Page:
The tenner

The steam from my coffee indicated it was still too hot for a first sip. Resisting the omnipresent urge to consult my cell, I inspected the others sitting in the diner with me. Loneliness hung in the air like a bittersweet syrup. They might as well have been thousands of miles away. Mine was not in any way an interested appraisal, just a way of passing time till my caffeine made the journey from lip-burning to just right and much too soon to tepid.

Definitely more singles than couples at the mid-morning hour on a dreary day. One group of four in shorts and gimme caps obviously forced off the links due to the unexpected downpour. Only interesting subject was an older man who kept pulling what looked like a small picture from his wallet. He would then shed a few quiet tears, bring it to his lips for a moment, wipe his face and, with a wistful smile, replace it in his wallet. One can only hope to be paid such tribute.

The revolver in my jacket pocket felt heavier and heavier as the minutes inexorably expired, wasted, unclaimed. The metal cold, hard, malevolent as I started to withdraw it. If only I had some truth to hold onto.

Then out of the corner of my eye, a man, his life, hurrying by outside the window. His image, contorted by the droplets on the pane, disjointed. He progressed haltingly, confused and unsure, marked by spurts and staggers, hesitant, then determined. Comical almost.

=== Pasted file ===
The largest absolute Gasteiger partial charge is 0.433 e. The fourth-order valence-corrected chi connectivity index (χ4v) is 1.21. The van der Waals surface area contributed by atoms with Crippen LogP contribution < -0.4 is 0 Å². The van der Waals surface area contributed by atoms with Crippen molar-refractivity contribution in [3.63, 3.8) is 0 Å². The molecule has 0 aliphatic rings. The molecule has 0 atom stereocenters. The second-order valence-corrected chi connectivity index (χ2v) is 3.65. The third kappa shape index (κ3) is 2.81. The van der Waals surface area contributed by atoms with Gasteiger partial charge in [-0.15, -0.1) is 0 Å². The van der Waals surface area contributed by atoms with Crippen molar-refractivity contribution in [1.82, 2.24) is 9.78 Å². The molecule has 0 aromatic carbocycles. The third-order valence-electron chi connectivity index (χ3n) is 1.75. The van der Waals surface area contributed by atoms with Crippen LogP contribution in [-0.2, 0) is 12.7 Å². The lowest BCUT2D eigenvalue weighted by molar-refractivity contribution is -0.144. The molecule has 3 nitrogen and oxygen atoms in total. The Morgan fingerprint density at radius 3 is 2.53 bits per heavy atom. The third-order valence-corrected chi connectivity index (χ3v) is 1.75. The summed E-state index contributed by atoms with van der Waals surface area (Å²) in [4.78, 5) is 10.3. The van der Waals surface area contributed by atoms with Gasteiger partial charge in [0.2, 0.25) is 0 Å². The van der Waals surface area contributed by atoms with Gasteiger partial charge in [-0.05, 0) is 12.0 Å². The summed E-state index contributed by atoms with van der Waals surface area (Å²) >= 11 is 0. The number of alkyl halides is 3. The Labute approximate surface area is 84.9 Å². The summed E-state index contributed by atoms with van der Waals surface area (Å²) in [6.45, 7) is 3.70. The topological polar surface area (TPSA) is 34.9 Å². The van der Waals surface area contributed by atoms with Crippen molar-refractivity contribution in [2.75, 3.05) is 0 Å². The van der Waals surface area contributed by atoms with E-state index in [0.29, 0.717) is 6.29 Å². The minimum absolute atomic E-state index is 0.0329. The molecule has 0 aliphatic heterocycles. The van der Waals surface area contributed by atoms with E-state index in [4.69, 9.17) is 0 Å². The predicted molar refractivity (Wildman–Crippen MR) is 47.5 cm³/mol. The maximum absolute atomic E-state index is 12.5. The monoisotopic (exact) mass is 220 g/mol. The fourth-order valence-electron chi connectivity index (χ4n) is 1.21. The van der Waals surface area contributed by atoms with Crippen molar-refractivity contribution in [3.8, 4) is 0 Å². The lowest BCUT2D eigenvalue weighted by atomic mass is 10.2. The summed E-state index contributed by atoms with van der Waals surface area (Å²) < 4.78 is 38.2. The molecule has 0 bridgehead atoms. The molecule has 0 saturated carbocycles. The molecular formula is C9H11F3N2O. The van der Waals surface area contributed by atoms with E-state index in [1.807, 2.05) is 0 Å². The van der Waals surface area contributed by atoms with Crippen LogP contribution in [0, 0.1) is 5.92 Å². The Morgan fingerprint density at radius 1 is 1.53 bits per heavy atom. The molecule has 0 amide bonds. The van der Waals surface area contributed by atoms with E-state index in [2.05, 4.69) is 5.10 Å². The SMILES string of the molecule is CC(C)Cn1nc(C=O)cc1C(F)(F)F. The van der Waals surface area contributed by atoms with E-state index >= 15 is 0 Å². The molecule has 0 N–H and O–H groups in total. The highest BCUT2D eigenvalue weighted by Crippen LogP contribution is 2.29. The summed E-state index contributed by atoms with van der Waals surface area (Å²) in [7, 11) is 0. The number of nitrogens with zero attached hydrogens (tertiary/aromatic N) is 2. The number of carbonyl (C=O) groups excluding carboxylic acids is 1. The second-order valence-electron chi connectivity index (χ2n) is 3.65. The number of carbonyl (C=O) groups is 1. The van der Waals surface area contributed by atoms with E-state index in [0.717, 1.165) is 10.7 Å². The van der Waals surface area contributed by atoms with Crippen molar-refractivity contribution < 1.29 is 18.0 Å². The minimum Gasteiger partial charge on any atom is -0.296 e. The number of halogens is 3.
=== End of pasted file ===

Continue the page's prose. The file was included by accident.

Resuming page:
Hauntingly familiar, he turned toward the window and stepped into a small pocket of sunlight.

He was I!

Abruptly standing and hastily dropping a ten spot on the table, I hurried after the retreating figure, desperate. The stoop of the shoulders, the posture of leaning into a non-existent wind, the shambling gait, there was no mistake. What if I catch him?

He turned the corner and out of view. I broke into reckless flight, more comparable to a running from than a running toward. I couldn’t lose him! He may have the answer! Ignoring the stares of strangers, I swept around the corner like a race car on two wheels.

Nothing! The street was empty. An emaciated mutt, bolting from my sudden approach, was the only movement. I dropped to my knees and wept.

“Who left the tenner on the empty table?” asked Thelma.

From behind the counter, Ralph answered, “I guess whoever sat there last.”

“Nobody’s sat at this table all morning,” replied Thelma.



By Ted M. Moore